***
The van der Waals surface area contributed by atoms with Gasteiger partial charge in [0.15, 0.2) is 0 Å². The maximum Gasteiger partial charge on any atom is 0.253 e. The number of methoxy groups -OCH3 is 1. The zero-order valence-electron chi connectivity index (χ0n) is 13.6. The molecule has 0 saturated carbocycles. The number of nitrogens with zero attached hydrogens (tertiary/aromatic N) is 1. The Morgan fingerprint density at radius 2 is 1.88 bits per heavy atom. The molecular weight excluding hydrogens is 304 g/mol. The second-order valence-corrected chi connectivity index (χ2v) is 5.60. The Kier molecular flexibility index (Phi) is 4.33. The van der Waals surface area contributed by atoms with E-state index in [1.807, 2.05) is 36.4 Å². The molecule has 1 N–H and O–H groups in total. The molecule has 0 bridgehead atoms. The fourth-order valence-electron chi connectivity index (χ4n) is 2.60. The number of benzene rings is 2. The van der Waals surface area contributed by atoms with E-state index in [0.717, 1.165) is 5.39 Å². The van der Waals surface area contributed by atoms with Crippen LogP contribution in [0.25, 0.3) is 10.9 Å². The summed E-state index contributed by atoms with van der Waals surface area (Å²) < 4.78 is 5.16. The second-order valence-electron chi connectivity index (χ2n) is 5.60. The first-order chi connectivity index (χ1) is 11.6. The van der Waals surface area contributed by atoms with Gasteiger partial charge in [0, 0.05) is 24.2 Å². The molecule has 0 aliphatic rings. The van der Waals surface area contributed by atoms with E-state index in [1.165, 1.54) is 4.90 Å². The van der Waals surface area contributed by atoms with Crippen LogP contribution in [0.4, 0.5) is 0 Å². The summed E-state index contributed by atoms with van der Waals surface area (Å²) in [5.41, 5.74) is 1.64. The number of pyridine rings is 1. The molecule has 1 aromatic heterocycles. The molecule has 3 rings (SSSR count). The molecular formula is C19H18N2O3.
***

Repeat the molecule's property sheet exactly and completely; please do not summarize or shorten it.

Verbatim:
The van der Waals surface area contributed by atoms with Gasteiger partial charge in [0.15, 0.2) is 0 Å². The maximum Gasteiger partial charge on any atom is 0.253 e. The number of methoxy groups -OCH3 is 1. The zero-order valence-electron chi connectivity index (χ0n) is 13.6. The molecule has 0 saturated carbocycles. The number of nitrogens with zero attached hydrogens (tertiary/aromatic N) is 1. The Morgan fingerprint density at radius 2 is 1.88 bits per heavy atom. The molecular weight excluding hydrogens is 304 g/mol. The second-order valence-corrected chi connectivity index (χ2v) is 5.60. The Kier molecular flexibility index (Phi) is 4.33. The van der Waals surface area contributed by atoms with E-state index in [1.807, 2.05) is 36.4 Å². The molecule has 1 N–H and O–H groups in total. The molecule has 0 bridgehead atoms. The fourth-order valence-electron chi connectivity index (χ4n) is 2.60. The number of benzene rings is 2. The van der Waals surface area contributed by atoms with E-state index in [0.717, 1.165) is 5.39 Å². The van der Waals surface area contributed by atoms with Crippen LogP contribution in [0.25, 0.3) is 10.9 Å². The summed E-state index contributed by atoms with van der Waals surface area (Å²) < 4.78 is 5.16. The second-order valence-electron chi connectivity index (χ2n) is 5.60. The first-order chi connectivity index (χ1) is 11.6. The van der Waals surface area contributed by atoms with Gasteiger partial charge in [0, 0.05) is 24.2 Å². The molecule has 0 aliphatic rings. The van der Waals surface area contributed by atoms with E-state index in [1.165, 1.54) is 4.90 Å². The van der Waals surface area contributed by atoms with Crippen LogP contribution in [0.4, 0.5) is 0 Å². The summed E-state index contributed by atoms with van der Waals surface area (Å²) in [5.41, 5.74) is 1.64. The number of pyridine rings is 1. The molecule has 1 aromatic heterocycles. The molecule has 3 rings (SSSR count). The molecular formula is C19H18N2O3.